This is only one part of an important dialog between two opposing viewpoints within one faith, and I’m glad that it’s being directly addressed. Here are some links that follow how this particular debate has unfolded:

Video of Dr. Mohler’s speech: [ go ]

Transcription of Mohler’s speech on BioLogos.org: [ go ]

Mohler specifically called out BioLogos, condemning many of their contributors and founders by name, which has prompted several responses from the organization:

BioLogo’s co-founder Darrel Falk’s introductary statement: [ go ]
Karl Giberson’s questions for Albert Mohler: [ go ]
Peter Enns response: [ go ]

Response from atheist Jerry Coyne of “Why Evolution If True.”  He was also specifically mentioned in Mohler’s speech.  Like other New Atheists, Coyne is always happy to agree that faith and science aren’t compatible: [ go ]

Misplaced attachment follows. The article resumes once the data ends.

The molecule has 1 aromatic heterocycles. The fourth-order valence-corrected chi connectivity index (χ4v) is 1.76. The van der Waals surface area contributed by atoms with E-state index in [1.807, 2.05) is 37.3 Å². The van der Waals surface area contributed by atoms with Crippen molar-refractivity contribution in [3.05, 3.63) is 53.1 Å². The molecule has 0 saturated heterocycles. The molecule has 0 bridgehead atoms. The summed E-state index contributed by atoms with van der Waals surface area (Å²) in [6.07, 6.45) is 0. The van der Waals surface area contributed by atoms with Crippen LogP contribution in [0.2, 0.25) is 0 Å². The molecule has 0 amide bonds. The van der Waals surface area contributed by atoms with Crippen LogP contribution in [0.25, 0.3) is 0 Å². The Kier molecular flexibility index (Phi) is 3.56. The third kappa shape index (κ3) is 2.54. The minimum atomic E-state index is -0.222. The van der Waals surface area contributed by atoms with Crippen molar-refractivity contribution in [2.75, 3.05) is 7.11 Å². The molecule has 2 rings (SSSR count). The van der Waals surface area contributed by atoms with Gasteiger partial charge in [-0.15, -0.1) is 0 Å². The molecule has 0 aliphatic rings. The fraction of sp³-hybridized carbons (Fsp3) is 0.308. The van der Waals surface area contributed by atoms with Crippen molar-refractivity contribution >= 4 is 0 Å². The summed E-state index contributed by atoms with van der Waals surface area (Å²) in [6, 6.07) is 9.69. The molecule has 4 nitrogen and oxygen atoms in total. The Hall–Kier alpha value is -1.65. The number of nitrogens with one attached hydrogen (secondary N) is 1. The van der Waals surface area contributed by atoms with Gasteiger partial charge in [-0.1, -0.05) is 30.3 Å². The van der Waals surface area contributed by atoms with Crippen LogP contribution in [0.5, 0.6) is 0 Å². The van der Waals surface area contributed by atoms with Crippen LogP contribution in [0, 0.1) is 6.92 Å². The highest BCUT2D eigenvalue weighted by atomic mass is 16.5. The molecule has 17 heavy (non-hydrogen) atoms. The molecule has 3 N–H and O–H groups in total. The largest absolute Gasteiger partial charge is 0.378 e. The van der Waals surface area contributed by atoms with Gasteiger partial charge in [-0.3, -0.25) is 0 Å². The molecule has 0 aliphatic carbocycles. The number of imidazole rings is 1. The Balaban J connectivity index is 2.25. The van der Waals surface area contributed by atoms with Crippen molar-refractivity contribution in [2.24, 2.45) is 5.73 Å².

Enns and Falk’s posts are articulate and particularly respectful.  Their tone is significantly contrasted by the laughing jeers of Coyne, even though they agree with him that Mohler’s science is completely wrong.  Giberson’s response asks three question of Mohler which I hope will one day be answered by Mohler and his defenders.

All Galileo quotes are from his Letter To The Grand Duchess of Tuscany: [ go ]
The Augustine quote is from “The Literal Interpretation of Genesis” Here is an excerpt along with similar quotes from other Christians: [ go ]
And Einstein’s interesting article and speeches which highlight his views can be found here: [ go ]

If you’ve read any of my blogs and these responses, you know I’m coming from the same perspective of the BioLogos guys (dual revelation, reconciling faith and reason.)  None of us can figure out how people like Mohler and other Young-Earth Creationists can take that view of nature and the Bible and still accept the solar system.  We’re probably missing the point somewhere, and would be eager to read an explanation as to how this distinction is made.  In the many polemics against general revelation I’ve found online, I fail to see how their methodology can agree with the proven solar system.  Not surprisingly, some of them embrace Geocentricity: [ here ] and [ here ]